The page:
CHICAGO — The state's mountain of retirement-related debt is $267 billion, up from $203 billion in 2010, according to new analysis from the Illinois Policy Institute.
Researchers for the institute found that if broken down per household, the debt owed would amount to $56,000 per family - what could essentially amount to a year’s net income for future taxes just to pay off old state and local retirement debts.
The pension debt breakdown is $129.9 billion in state pensions; $56.7 billion in state health benefits; $56.9 billion in local pensions; $12 billion in state pension bonds; $9.8 billion in local health benefits and $1.9 billion in local pension and benefit bonds.
Experts say the amount Illinois owes is a figurative fiscal time bomb that if left untreated could mean insolvency for the state.
“If this problem is not addressed municipalities in Illinois will likely go bankrupt and put the state itself at risk,” Michael Lucci, vice president of policy for the institute, told the Record.
“In Illinois, we promised large retirement pensions and health benefits for retired workers. We have strong unions here, and they kept getting what they wanted (pension raises). But the taxpayers didn’t have the money to pay for it.”
Many workers today retire younger in their 50s after 30 years of service and receive free retirement health insurance and full benefits for life. According to the institute, the average pension is worth $1.6 million.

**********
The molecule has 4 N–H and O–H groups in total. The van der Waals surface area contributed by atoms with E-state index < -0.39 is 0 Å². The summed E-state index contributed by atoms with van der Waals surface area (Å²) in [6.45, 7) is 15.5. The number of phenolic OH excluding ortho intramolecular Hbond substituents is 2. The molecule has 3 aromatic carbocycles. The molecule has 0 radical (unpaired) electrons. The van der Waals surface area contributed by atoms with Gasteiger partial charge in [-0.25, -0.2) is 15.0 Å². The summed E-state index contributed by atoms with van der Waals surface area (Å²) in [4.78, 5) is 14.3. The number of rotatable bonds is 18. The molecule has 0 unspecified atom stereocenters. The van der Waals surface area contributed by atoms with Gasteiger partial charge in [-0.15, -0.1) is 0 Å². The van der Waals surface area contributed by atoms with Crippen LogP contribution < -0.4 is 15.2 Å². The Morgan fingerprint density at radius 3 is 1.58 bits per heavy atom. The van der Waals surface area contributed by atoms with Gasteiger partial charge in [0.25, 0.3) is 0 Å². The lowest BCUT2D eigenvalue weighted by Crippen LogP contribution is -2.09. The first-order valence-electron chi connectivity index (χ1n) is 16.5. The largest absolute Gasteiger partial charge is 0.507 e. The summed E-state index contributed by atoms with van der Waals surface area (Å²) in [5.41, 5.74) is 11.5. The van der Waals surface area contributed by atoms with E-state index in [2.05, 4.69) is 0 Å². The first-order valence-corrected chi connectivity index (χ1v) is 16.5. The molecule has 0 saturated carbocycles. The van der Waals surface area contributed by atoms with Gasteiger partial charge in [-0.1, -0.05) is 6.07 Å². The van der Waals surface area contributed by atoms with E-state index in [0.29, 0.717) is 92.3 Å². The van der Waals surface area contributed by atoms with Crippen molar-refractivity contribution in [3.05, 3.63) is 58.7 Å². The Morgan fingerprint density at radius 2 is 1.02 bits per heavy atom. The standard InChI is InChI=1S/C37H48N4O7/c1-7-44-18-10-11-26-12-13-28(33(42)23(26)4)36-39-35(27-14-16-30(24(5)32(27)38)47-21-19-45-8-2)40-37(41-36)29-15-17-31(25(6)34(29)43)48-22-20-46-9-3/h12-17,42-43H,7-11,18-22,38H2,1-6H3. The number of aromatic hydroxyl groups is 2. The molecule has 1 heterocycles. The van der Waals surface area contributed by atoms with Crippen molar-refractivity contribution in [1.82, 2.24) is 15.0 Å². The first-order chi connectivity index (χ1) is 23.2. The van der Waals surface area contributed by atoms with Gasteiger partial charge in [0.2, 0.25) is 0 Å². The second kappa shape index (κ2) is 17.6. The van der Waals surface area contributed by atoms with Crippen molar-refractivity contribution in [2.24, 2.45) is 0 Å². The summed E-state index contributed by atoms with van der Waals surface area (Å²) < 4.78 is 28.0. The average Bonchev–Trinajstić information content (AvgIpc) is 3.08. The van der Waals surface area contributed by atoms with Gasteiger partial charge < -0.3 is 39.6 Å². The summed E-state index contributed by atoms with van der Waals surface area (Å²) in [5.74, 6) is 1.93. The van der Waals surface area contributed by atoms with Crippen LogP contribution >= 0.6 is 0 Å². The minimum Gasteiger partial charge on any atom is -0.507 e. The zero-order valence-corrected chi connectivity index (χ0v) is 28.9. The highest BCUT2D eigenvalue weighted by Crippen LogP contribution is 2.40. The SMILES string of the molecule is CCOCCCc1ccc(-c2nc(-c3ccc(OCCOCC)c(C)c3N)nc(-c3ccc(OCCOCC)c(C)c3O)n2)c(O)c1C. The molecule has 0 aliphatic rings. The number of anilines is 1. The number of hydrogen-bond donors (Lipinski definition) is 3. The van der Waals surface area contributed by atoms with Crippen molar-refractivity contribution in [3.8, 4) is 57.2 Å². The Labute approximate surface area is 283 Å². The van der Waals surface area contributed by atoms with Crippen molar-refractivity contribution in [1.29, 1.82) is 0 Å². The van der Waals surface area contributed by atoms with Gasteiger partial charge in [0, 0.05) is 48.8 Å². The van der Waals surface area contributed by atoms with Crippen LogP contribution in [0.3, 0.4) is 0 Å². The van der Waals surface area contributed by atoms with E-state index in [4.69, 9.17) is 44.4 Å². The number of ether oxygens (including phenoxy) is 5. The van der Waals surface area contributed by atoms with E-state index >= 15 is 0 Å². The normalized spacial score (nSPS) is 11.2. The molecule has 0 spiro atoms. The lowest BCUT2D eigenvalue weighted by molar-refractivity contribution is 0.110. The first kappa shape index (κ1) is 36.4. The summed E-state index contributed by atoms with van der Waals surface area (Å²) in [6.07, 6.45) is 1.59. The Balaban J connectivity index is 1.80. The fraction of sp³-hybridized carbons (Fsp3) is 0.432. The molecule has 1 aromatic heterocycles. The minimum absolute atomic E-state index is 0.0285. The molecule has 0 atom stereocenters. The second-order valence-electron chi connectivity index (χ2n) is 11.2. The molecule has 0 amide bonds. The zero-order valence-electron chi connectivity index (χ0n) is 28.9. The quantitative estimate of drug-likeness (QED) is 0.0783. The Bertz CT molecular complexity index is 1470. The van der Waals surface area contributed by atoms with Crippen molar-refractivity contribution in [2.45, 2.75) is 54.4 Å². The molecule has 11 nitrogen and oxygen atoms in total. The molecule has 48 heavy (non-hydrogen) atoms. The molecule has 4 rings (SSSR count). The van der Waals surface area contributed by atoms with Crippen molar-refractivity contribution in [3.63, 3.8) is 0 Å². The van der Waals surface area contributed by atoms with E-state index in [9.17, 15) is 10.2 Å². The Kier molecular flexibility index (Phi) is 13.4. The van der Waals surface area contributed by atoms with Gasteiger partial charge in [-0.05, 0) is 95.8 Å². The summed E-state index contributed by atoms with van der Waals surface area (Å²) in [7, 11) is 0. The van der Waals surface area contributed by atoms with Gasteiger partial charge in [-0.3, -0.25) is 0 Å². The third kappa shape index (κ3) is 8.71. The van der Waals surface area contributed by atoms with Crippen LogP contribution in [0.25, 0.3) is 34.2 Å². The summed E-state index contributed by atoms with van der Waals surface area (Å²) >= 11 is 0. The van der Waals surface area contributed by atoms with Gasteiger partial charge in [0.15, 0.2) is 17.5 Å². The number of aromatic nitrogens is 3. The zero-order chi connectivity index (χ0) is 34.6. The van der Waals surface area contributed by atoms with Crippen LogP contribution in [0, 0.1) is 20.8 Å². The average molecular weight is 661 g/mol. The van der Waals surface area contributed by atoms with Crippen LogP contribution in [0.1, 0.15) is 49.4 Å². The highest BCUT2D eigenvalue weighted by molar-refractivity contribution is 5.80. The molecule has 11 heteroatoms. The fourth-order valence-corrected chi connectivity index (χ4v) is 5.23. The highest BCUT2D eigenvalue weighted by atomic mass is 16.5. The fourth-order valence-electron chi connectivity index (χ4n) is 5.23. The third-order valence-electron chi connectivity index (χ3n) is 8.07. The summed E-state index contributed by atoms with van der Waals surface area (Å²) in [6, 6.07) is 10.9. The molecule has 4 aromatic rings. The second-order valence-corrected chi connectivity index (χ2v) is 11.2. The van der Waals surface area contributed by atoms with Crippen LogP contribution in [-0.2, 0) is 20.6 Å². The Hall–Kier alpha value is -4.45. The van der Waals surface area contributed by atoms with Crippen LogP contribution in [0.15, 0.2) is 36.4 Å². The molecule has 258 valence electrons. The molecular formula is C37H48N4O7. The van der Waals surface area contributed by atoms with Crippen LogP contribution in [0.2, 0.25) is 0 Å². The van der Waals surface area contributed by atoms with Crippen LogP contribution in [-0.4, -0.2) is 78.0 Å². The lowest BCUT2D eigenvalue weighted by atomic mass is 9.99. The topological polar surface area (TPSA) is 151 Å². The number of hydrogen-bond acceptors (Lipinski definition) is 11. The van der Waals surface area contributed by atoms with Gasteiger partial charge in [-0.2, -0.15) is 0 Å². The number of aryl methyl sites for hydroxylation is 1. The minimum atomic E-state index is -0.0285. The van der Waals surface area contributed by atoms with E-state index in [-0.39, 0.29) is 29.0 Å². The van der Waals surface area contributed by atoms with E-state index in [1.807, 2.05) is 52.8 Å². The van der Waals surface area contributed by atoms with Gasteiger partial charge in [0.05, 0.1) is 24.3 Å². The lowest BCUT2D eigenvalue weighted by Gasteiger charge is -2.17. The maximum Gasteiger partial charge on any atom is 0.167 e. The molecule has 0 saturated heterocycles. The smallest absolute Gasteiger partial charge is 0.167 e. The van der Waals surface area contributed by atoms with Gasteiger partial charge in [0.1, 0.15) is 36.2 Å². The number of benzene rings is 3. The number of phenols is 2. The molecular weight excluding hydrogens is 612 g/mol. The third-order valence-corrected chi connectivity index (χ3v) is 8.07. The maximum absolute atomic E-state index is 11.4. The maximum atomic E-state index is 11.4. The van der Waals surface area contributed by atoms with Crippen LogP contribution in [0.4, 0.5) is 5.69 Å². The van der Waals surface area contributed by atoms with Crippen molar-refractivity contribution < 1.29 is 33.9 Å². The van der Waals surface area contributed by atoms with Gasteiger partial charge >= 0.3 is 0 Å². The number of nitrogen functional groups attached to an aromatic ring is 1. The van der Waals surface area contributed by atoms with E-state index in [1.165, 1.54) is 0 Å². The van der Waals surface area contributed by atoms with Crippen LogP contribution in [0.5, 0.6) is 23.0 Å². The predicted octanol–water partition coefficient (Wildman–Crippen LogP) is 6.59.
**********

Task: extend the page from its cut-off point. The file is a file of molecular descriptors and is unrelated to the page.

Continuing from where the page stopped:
Compounding the state's problems are high taxes causing people to leave the state in record numbers, according to research from the institute. The state has one of the highest property tax rates in the country, 2.3 percent of home value, or $7,000 yearly in property tax payments for a $300,000 home.
According to the Southern Illinois University Paul Simon Public Policy Institute, high taxation is the No. 1 reason people leave the state.
The state's pension debt has been growing in recent years, having gotten profoundly worse during last decade's recession.
“The state makes payments on the debt every year, but it’s less than the interest, which grows the debt,” Lucci said. “Even if there was no recession of 2007, we would not be as far behind, but we would still be in trouble.”
He said the state needs to stop creating new debt and reform pensions so taxpayers can afford them. He also recommended creating 401K-style plans for workers to have their own safe accounts instead of the current system, a pool of money that in the past Lucci said has been mismanaged by the state.
“There are times when the state didn’t put enough money in the pool,” Lucci said. “The promises made were just too big. Also, the state made unrealistic assumptions for its pension investment returns. They have tens of billions in investments that aren’t getting the expected returns.”
Lucci said a bailout from the federal government is unlikely given a Republican-controlled Congress.
“They’re not going to give Illinois money because it was reckless,” he said.